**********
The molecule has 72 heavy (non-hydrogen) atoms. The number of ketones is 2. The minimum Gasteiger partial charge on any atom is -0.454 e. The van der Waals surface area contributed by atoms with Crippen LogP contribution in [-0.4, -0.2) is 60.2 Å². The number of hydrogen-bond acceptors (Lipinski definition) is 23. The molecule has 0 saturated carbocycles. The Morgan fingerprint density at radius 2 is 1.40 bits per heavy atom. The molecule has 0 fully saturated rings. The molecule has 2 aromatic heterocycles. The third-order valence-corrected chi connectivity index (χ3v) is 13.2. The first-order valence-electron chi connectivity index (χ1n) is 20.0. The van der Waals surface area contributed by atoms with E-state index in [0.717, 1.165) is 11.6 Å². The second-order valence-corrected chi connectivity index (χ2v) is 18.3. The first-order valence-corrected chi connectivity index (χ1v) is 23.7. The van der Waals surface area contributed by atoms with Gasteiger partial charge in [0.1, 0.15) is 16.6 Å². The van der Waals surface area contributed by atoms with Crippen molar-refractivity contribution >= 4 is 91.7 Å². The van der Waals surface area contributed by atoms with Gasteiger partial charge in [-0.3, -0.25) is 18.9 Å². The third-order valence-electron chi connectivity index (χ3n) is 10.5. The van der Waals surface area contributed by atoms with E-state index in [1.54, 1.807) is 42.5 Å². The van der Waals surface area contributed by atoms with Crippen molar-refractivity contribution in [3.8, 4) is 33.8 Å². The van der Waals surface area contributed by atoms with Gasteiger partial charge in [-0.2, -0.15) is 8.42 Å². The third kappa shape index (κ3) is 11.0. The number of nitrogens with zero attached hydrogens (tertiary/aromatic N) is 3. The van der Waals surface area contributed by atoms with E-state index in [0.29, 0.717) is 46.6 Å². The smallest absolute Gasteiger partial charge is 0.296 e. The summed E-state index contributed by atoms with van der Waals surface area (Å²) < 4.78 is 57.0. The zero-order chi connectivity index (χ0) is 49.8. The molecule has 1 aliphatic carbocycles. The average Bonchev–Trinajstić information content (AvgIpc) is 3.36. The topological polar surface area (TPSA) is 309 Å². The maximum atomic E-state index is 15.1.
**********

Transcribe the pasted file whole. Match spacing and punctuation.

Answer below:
The molecule has 72 heavy (non-hydrogen) atoms. The number of ketones is 2. The minimum Gasteiger partial charge on any atom is -0.454 e. The van der Waals surface area contributed by atoms with Crippen LogP contribution in [-0.4, -0.2) is 60.2 Å². The number of hydrogen-bond acceptors (Lipinski definition) is 23. The molecule has 0 saturated carbocycles. The Morgan fingerprint density at radius 2 is 1.40 bits per heavy atom. The molecule has 0 fully saturated rings. The molecule has 2 aromatic heterocycles. The third-order valence-corrected chi connectivity index (χ3v) is 13.2. The first-order valence-electron chi connectivity index (χ1n) is 20.0. The van der Waals surface area contributed by atoms with E-state index in [0.717, 1.165) is 11.6 Å². The second-order valence-corrected chi connectivity index (χ2v) is 18.3. The first-order valence-corrected chi connectivity index (χ1v) is 23.7. The van der Waals surface area contributed by atoms with Gasteiger partial charge in [0.1, 0.15) is 16.6 Å². The van der Waals surface area contributed by atoms with Crippen molar-refractivity contribution >= 4 is 91.7 Å². The van der Waals surface area contributed by atoms with Gasteiger partial charge in [-0.3, -0.25) is 18.9 Å². The third-order valence-electron chi connectivity index (χ3n) is 10.5. The van der Waals surface area contributed by atoms with E-state index in [1.54, 1.807) is 42.5 Å². The van der Waals surface area contributed by atoms with Crippen molar-refractivity contribution in [3.8, 4) is 33.8 Å². The van der Waals surface area contributed by atoms with Gasteiger partial charge in [-0.2, -0.15) is 8.42 Å². The third kappa shape index (κ3) is 11.0. The number of nitrogens with zero attached hydrogens (tertiary/aromatic N) is 3. The van der Waals surface area contributed by atoms with E-state index in [0.29, 0.717) is 46.6 Å². The smallest absolute Gasteiger partial charge is 0.296 e. The summed E-state index contributed by atoms with van der Waals surface area (Å²) < 4.78 is 57.0. The zero-order chi connectivity index (χ0) is 49.8. The molecule has 1 aliphatic carbocycles. The average Bonchev–Trinajstić information content (AvgIpc) is 3.36. The topological polar surface area (TPSA) is 309 Å². The maximum atomic E-state index is 15.1.